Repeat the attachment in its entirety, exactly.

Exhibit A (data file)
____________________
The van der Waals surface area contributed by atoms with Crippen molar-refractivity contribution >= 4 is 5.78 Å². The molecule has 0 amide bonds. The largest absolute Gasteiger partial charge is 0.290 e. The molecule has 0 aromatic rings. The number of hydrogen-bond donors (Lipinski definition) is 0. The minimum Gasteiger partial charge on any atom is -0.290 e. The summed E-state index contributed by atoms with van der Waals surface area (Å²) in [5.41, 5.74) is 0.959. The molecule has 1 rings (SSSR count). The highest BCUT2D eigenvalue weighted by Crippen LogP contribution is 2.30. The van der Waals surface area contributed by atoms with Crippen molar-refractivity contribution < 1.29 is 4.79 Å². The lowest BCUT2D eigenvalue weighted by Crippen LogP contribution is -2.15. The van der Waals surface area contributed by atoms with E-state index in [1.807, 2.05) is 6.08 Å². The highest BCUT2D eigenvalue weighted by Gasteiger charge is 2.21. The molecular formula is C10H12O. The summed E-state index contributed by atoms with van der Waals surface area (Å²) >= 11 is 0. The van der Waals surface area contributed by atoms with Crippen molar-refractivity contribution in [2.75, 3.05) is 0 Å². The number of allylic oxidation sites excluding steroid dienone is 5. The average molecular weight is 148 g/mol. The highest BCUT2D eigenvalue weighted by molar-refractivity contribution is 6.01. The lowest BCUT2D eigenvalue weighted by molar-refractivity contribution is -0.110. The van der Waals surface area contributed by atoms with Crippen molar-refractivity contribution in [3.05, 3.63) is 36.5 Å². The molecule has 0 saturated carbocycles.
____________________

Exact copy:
The van der Waals surface area contributed by atoms with Crippen molar-refractivity contribution >= 4 is 5.78 Å². The molecule has 0 amide bonds. The largest absolute Gasteiger partial charge is 0.290 e. The molecule has 0 aromatic rings. The number of hydrogen-bond donors (Lipinski definition) is 0. The minimum Gasteiger partial charge on any atom is -0.290 e. The summed E-state index contributed by atoms with van der Waals surface area (Å²) in [5.41, 5.74) is 0.959. The molecule has 1 rings (SSSR count). The highest BCUT2D eigenvalue weighted by Crippen LogP contribution is 2.30. The van der Waals surface area contributed by atoms with Crippen molar-refractivity contribution < 1.29 is 4.79 Å². The lowest BCUT2D eigenvalue weighted by Crippen LogP contribution is -2.15. The van der Waals surface area contributed by atoms with E-state index in [1.807, 2.05) is 6.08 Å². The highest BCUT2D eigenvalue weighted by Gasteiger charge is 2.21. The molecular formula is C10H12O. The summed E-state index contributed by atoms with van der Waals surface area (Å²) >= 11 is 0. The van der Waals surface area contributed by atoms with Crippen molar-refractivity contribution in [2.75, 3.05) is 0 Å². The number of allylic oxidation sites excluding steroid dienone is 5. The average molecular weight is 148 g/mol. The highest BCUT2D eigenvalue weighted by molar-refractivity contribution is 6.01. The lowest BCUT2D eigenvalue weighted by molar-refractivity contribution is -0.110. The van der Waals surface area contributed by atoms with Crippen molar-refractivity contribution in [3.05, 3.63) is 36.5 Å². The molecule has 0 saturated carbocycles.